Interview with Foglifter Contributor Zak Salih, Author of Let’s Get Back to the Party

by Feb 16, 2021Interviews

Zak Salih is the author of Let’s Get Back to the Party (Algonquin Books). His writing has appeared in Foglifter, Epiphany, Crazyhorse, The Rumpus, The Millions, The Chattahoochee Review, The Los Angeles Review of Books, and other publications. He lives in Washington, DC.

Foglifter contributor Zak Salih’s new novel Let’s Get Back to the Party is a glittery, gay account of two men navigating through the complex arrays of marriage, sex, and friendship. But more than just a queer ode, the novel is also deeply concerned with our capacity to heal, and how the passage of time gives us opportunities to reconcile difficult relationships from our past. 
At the end of January, I had the chance to speak with Zak, where he provided more inspiring insights about his approach to the novel. Below is an excerpt from our discussion. The full interview will be released in our forthcoming Fall 2021 issue.
And be sure to order Zak’s fabulous debut novel, available here!


DM: First of all it was such a pleasure reading the book. I just loved that it was for gay men, and I just thank you so much for putting it out there for gay men. 


ZS: I’m happy to hear you say that, because there was a lot of pressure in the early stages of writing this novel. You’re obviously taking upon yourself a huge responsibility when you write, even a work of fiction, about a marginalized group. In the initial planning stages of this novel, I felt this immense pressure, because the gay male community is in itself just so incredibly diverse, to encompass every single perspective. 


The real key to writing this book came when I just let go of that responsibility. I don’t think it’s a writer’s responsibility to carry the burden of an entire community on their shoulders, specifically because there’s absolutely no way a single sustained work of fiction could encompass every single gay man’s perspective and experience, let alone that of the larger queer community.


Absolved of that responsibility, I could make Oscar and Sebastian as sad and as angry and misunderstood and hypocritical as I wanted to, because, first and foremost, they’re not just gay men, they’re human, regardless of what groups they identify with. While this book is unapologetically intended for gay men, I hope it speaks to as many people as possible. I myself have other interests, including how people cope with the passing of time—something that’s not exclusive to gay men or even to queer people.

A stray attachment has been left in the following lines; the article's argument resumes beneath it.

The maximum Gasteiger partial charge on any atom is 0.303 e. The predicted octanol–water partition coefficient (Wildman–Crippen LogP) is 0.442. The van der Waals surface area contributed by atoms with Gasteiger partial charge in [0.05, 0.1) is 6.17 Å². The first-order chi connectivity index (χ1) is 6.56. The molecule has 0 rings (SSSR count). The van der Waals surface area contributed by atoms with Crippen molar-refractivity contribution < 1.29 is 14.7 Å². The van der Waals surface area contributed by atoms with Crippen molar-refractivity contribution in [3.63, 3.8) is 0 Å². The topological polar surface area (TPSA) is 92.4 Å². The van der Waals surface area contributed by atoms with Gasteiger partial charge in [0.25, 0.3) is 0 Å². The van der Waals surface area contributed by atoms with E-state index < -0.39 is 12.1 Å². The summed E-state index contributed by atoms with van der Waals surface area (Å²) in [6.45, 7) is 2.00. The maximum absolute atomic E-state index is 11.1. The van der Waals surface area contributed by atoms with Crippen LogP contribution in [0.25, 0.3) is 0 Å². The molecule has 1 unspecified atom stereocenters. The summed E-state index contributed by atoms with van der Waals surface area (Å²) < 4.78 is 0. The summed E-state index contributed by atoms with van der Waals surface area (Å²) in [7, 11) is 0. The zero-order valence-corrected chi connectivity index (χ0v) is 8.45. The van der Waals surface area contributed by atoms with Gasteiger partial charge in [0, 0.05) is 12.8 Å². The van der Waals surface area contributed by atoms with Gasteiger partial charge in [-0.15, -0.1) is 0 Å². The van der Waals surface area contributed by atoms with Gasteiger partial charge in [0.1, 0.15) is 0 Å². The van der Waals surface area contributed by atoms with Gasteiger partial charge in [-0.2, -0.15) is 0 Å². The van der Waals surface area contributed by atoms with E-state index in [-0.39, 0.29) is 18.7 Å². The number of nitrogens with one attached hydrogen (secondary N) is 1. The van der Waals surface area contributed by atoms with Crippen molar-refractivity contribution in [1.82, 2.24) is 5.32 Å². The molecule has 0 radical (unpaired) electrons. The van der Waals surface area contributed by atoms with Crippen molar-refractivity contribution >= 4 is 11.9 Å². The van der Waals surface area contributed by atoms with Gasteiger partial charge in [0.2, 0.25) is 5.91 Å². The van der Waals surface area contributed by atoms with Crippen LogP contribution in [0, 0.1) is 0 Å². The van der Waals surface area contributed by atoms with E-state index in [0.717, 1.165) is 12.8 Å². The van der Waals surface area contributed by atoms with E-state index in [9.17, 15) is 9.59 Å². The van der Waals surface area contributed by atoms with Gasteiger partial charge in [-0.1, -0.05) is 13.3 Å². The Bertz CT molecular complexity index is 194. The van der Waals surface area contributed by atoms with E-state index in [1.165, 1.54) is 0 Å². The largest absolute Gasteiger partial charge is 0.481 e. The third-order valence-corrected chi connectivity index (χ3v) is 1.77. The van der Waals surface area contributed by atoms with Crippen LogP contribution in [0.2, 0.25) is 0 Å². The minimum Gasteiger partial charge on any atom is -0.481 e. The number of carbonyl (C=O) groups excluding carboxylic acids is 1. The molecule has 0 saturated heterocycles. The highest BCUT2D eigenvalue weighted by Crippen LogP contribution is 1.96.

DM: Yes, definitely. And I don’t want to make it seem like these characters are two dimensional, in any way, because I think there’re so many instances in the book where the main characters, they need some sort of compassion, not just from readers, but from other characters.


ZS: Right, right. They’re looking for something in each of their—I guess for lack of a better term—intergenerational foils, right? Sebastian is looking for something in his student, Arthur, and Oscar is looking for something in the writer, Sean, and they spend so much time obsessing over this. I mean, Sean has made a career of being a sort of gay ethnographer and writing these passages that Oscar finds very titillating. But he also ends up getting married. There’s a larger discussion to be had: You think about the people in our own lives that we objectify or obsess over, and you’re never seeing the whole picture. You’re only getting fragments, and that’s why these people end up disappointing us in one way or another. Not because they’re bad people but because they’re human. There will always be a part of them that is unknown and unknowable. 


DM: When I read queer literature, whether intentional or not, I always have this question in the back of my mind where I’m like, How should gay men love? I’m always looking for a representation of good love, you know what I mean?


ZS: Yeah, yeah, yeah. But I never really thought of this novel as a love story. I was more interested in the friendship angle. The thrust of this novel was never about: Are they going to fall in love, are they going to be in a relationship, are they going to get married? Those stories are wonderful, of course. But in the case of Oscar and Sebastian, it felt a little too simplistic. I’m in my late 30s, and I’ve been in a relationship for almost 10 years now, and I think back to when I was in my 20s and how preoccupied I was with things like sex and romance; now, I’m more interested in the concept of friendship. That, to me, is so much more interesting. So it was never a question of whether Oscar and Sebastian were going to fall in love. It’s, How are they going to navigate these gaps in their understanding of the world, and what does that mean for their potential to be friends, or to not be friends at all?